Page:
Wednesday, September 19, 2012

Crazy like a fox: That Willard gins up an insanity defense! Plus hot graphics for the 2012 GOP campaign


The style may be a trifle retro, but doesn't this cartoon by Syd Hoff capture the nuances of Republican thinking about unions -- and malcontents generally. (Hat tip to Mayor Mike and New York's Finest for their OWS work.)

by Ken

What happens when one candidate in a presidential campaign has to be locked up in the booby hatch? Do they call the election off, or what? Bear with me for a moment.

AmericaBlog's John Aravosis has a theory about the Incorporated Willard that seems to me almost irrefutable in its simplicity and plausibility: "Romney's poor management skills aren't a gaffe, they're a feature."
The idea that Mitt Romney is a "good manager" has now been proven false. The ongoing disaster that is his presidential campaign proves that Romney isn't Mr. Fix-it, he's Mr. Broke-it.

John summons examples that are hard to argue with:

* the way he"botched the religious right furor over his foreign policy spokesman being gay."

* the foreign trip during which "he offended the British, insulted both the Israelis and the Palestinians, and then desecrated a Polish holy site for good measure."

* the Republican convention, "which Romney was in charge of."

* "Romney's Al Haig moment during the Libya/Egypt crisis."

* Just this week, "Romney's "You're fired!" video to 47% of the American people."

* And "Mrs. Romney's ill-fated "Mitt doesn't disdain the poor" video last night."

Put it all together and John is prepared to go beyond the argument of AmericaBlog's Chris in Paris "that Mitt's much-famed CEO skills don't necessarily make him a good president:"
I'm wondering whether we've got the story wrong. Mitt Romney isn't a bad presidential candidate because he's a good CEO. Maybe he's a bad candidate because he's a bad CEO.

I'm going to take this one step further. I think Willard's cooking up an insanity defense. Maybe he's been thinking along the lines Howie pursued the other day: the directions in which fingers of blame may be pointed if his campaign winds up the way it's looking now. Or maybe all his working life he's had the sense that he's only one step ahead of the authorities ready to nab him for his life of economic raping, pillaging, and plundering -- and he's had it in the back of his head that one way out is (you guessed it) an insanity defense. Maybe he thinks it beats the alternatives: that he's either a criminal predator or a bumbling incompetent.

Something along these lines is the only explanation I can think of for our Willard's sudden disclosure that he thinks that he, unlike the Accursed American 47%, is a maker and not a taker. Whereas anyone who know about his "career" of sucking every bit of life he could out of the economy knows that the exact opposite is true. He's a taker and a destroyer.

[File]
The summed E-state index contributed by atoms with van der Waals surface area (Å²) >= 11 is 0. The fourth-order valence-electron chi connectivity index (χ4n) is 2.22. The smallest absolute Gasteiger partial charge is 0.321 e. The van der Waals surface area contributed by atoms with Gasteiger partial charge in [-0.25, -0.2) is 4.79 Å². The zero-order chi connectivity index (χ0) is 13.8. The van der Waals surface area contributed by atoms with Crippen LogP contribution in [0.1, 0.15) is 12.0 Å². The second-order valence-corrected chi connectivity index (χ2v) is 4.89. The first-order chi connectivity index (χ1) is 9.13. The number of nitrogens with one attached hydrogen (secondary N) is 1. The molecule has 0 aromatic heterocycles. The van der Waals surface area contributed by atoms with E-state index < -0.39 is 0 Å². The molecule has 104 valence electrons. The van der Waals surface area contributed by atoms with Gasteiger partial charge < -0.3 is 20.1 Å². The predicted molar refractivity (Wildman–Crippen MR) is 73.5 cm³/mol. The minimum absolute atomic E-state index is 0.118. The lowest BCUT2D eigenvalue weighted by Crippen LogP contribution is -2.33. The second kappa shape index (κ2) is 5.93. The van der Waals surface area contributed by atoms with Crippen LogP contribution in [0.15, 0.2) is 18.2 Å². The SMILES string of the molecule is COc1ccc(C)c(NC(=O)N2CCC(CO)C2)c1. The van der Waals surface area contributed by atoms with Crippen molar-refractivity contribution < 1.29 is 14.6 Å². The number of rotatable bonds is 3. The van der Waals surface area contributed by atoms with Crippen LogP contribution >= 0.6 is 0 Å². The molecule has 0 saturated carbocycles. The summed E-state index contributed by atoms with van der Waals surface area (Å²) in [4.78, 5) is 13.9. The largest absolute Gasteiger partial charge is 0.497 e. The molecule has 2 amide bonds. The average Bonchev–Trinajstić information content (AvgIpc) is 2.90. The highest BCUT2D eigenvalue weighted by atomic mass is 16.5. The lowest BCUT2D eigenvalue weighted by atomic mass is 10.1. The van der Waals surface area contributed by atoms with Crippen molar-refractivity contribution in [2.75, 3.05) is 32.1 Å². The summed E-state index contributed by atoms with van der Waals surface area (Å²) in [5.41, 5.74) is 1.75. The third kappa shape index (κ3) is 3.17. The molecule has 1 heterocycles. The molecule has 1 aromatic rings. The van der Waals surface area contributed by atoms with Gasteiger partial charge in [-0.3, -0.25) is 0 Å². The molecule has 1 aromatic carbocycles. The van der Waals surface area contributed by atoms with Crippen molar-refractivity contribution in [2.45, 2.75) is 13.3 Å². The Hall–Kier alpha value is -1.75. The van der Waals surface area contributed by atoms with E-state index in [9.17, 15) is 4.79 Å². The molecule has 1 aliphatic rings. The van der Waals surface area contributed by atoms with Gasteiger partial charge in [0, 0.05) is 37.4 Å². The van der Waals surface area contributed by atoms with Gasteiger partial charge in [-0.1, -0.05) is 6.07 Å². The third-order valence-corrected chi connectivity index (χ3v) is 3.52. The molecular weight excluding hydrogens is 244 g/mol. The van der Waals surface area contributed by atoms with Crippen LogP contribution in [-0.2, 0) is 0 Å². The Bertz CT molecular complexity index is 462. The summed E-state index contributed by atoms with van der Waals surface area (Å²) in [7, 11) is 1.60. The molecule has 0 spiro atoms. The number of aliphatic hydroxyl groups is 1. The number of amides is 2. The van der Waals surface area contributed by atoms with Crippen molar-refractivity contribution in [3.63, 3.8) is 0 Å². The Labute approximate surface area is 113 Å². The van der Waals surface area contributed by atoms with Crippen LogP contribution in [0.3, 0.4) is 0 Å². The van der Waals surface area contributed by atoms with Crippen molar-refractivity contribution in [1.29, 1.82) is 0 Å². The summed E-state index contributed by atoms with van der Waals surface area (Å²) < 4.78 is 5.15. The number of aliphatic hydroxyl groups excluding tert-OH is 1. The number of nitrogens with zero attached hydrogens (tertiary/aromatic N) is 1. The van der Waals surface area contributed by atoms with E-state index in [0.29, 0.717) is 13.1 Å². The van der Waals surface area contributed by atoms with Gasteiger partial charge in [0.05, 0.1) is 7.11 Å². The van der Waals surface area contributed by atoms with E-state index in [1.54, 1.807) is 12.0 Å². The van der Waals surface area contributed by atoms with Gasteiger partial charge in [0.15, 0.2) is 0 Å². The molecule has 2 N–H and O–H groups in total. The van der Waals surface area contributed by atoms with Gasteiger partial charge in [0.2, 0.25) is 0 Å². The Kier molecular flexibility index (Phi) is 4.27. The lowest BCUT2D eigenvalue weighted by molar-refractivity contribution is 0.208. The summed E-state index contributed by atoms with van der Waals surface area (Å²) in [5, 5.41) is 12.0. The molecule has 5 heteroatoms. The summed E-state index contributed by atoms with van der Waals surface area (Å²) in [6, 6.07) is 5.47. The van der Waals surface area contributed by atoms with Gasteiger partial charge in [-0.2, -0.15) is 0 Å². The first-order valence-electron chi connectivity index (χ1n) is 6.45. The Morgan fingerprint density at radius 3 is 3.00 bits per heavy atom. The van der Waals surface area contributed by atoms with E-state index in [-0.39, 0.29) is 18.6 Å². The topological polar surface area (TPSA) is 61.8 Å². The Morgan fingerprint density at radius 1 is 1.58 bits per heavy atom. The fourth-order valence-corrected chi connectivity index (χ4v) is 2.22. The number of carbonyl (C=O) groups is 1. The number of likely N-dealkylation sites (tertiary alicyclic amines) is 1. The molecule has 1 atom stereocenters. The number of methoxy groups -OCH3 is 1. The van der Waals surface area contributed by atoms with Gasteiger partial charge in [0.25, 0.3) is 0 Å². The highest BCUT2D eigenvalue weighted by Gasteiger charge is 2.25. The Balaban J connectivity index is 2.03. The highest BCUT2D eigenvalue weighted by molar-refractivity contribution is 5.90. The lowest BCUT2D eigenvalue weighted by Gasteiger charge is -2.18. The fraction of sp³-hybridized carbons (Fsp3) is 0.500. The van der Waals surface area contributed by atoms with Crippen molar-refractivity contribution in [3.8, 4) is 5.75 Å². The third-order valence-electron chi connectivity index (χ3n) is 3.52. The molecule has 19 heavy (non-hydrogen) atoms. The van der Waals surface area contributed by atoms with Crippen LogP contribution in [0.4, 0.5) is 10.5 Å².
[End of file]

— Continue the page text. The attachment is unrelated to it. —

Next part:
Or . . . maybe he's just nuts! Can anyone prove otherwise?

John A, apparently, is going with the "bumbling incompetent" theory, and I can't quarrel with that one either. Doesn't it kind of put you in mind of our last CEO president? You know, the one who thought he was the mastermind of his succession of successively vaulting corporate triumphs?


It's in the New Yorker cartoon editor's new e-newsletter-slash-blogpost, "The Ruling Clawss," in which he takes advantage of the centenary to recall the work of longtime New Yorker cartoonist Syd Hoff (1912-2004), He shows us samples of the Depression-era down-classing in Hoff's work from the upper-class swells who had populated the cartoons of earlier cartoonists like Peter Arno.

More importantly, he introduces us to Hoff's alter-ego.
[I]f Hoff’s New Yorker pen left the very rich unscathed, a pen name, A. Redfield, let him express very different feelings in a very different New York publication, The Daily Worker.

In a series of single-panel gags called “The Ruling Clawss,” which ran from 1933 to 1935 in The Daily Worker, Redfield dealt with issues that Hoff could not.

A collection of these panels were published in a book of the same name, in 1935.

Here are some samples:





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At 12:43 AM, Blogger John said...

Quote: "Mitt Romney isn't a bad presidential candidate because he's a good CEO. Maybe he's a bad candidate because he's a bad CEO."

No, the former. As also noted, recall "our last CEO president."

Willard and Chimpy are the epitome of the CEO of our current economic system, best described as predatory capitalism.

They are the culmination of the process of conceptually conflating our economic system with our governmental system and now, as herein described, superseding it.

In addition to roaming the world with our military to insure corporate profit we now let those profiteers seek the highest national office. Their taxes will literally go to zero and whatever taxes can be squeezed from the financial beet of the sinking middle class will be coaxed directly into their already bulging offshore bank accounts.

America has been raided from within by those driven by bottomless greed. They know a cash cow when they see it and the taxing power & "full faith and credit of the US government" certainly qualify.

Of course, this is all done with concomitant mass destruction of millions of individual examples of the "highest creation" of the God they hypocritically claim to adore as proof of their legitimizing "morality."

John Puma


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